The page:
Such surgeries will not help all brain tumor patients, Sun emphasized, but the technology gives patients more options. For some patients, it’s the only option.
Some patients, whose epilepsy is caused by areas that are deep in the brain, previously may not have had any option to even determine the origins of the problem, because resection would have required removing too much of the healthy brain.
“The surgeon would say, ‘It’s just too much to put somebody through,’ ” Sun said.
“With the new technologies and our better understanding (of the) way the brain works … we’re opening doors for patients that we never opened doors for before,” he said.
Hardesty said that he felt “relatively good” when he woke up from the surgery in December 2016, though he had an intense headache. He stayed in the hospital for about two days. For two weeks after his release, he had to take things slowly, just for precaution. He felt fine, he said, and “was amazed” at how quickly he recovered.
And since the surgery, he has not experienced any secondary seizures.
“Amazing,” he said.
His neurologist has slowly been weaning him off his anti-seizure medication. This week is the first that he is not scheduled to take any.
For Hardesty, not having to buy the drugs means much more than saving money. He said he is on Supplemental Security Income solely to help pay for thousands of dollars of medications and doctor visits. But he cannot work so long as he receives the benefit, though he has held jobs here and there including in roofing, duct and demolition work.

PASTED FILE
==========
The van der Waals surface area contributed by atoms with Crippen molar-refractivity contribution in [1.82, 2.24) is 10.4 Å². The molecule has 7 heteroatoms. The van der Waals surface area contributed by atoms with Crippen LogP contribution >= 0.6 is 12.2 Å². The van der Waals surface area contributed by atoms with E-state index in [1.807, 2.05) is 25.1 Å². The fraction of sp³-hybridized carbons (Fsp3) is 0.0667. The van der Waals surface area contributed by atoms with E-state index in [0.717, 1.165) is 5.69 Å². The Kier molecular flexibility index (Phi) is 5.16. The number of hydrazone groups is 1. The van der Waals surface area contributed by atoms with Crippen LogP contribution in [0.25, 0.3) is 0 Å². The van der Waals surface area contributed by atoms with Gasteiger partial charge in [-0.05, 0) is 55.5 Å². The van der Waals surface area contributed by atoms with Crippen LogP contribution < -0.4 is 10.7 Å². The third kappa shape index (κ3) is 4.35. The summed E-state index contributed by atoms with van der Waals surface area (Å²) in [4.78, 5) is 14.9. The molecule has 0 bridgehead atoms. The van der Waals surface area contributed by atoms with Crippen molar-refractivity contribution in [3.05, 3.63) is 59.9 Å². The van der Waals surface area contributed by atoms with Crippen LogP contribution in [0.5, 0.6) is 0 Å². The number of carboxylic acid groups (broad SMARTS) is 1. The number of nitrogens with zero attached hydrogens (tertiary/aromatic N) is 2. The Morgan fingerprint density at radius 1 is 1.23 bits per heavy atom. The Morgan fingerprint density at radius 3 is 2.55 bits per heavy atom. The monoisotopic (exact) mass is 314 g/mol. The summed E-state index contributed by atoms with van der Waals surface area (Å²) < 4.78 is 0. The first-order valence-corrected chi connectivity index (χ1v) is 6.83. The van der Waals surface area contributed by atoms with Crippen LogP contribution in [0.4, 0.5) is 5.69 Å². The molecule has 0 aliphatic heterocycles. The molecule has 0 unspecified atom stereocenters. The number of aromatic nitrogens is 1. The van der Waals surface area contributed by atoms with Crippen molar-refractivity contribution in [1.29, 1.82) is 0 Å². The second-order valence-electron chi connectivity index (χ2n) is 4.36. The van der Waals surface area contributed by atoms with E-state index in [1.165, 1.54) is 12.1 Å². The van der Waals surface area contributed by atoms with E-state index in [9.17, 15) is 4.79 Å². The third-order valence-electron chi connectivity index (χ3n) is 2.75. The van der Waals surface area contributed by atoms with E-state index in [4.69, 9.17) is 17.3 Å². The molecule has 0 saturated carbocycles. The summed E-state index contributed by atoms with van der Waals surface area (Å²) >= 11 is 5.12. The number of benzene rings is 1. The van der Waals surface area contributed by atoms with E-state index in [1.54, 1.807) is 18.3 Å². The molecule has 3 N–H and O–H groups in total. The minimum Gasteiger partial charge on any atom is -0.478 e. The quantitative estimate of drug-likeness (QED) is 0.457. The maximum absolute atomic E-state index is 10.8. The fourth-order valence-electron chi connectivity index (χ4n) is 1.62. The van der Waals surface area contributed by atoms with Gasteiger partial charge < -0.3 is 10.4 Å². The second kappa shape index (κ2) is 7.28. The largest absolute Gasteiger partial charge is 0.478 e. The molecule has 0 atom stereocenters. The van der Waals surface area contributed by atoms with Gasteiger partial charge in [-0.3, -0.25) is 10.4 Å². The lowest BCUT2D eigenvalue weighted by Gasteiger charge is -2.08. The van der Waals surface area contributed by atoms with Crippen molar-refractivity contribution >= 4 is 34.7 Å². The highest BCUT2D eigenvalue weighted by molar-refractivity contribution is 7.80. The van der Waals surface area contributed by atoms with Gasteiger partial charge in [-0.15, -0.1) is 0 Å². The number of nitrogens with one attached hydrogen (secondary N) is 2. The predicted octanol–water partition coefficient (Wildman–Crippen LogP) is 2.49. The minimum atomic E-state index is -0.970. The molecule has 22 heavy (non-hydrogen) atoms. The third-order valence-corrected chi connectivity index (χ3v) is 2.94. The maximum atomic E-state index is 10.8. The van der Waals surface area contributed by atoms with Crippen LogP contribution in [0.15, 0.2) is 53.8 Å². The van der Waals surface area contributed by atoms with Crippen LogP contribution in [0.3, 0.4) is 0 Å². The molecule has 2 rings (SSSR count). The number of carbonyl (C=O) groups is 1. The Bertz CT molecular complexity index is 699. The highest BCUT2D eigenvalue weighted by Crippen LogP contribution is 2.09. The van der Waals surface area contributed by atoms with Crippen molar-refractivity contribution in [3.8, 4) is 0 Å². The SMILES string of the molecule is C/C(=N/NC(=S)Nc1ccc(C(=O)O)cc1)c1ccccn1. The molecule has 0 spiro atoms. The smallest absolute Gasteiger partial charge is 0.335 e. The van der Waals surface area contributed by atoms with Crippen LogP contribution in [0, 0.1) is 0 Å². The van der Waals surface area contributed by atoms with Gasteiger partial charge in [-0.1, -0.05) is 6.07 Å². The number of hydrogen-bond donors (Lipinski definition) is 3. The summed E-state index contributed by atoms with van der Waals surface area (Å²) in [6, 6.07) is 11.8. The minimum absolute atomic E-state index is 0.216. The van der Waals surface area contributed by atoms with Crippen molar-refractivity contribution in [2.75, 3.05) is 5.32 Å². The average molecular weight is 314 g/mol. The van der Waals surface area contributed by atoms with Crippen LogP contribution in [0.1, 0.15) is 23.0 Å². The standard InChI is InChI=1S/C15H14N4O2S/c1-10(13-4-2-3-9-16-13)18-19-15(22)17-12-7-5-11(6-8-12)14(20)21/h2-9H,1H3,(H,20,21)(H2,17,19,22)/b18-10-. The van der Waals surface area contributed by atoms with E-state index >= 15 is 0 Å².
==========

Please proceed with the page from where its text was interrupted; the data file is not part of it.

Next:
If the surgery allows him to live without the meds, Hardesty said he can drop SSI, and pursue a career. That’s exciting to him, he said, in part because the last time he thought about a career, he was still a child.
Excited by the possibilities
Sun said that one of the newest ways to use ROSA involves placing a small computer into the brain of a seizure patient to record electrical activity in that area around the clock. The patient downloads the data once per day and allows neurologists to analyze the information.
Eventually, the doctors will be able to detect patterns of neurological activity that occur right before a seizure so that the small computer can emit a small dose of electricity in that area to abort the seizure before it happens. The dose will be so small that the patient won’t even know that it has happened.
Sun said he is excited about the possibilities, which could include anything from curbing binge eating to augmenting memory.
“There’s all kinds of things out there that we can get to someday,” he said.
Sun said that he expects robots to play an ever greater role in surgical techniques and aiding humans to perform operations with greater accuracy, speed, safety and success.
However, he said he expects some functions to remain solely in the domain of humans.
“My job, unfortunately, sometimes is to sit down with a patient and their family and explain to the that they’ve got a bad diagnosis. We’re never going to design a robot, I think, that’s going to do that as well as I do, because it’s hard to do, it’s sad to do,” he said.
“There’s an art and a science to what we do,” Sun said. “The robot’s not going to replace the art part. It might help us with the science part, but we’re going to have a role.”
Join Insider Louisville July 24 for Rise of the Robots, a discussion with local experts, including Dr. Sun, on the ways in which robots and AI are affecting the local economy.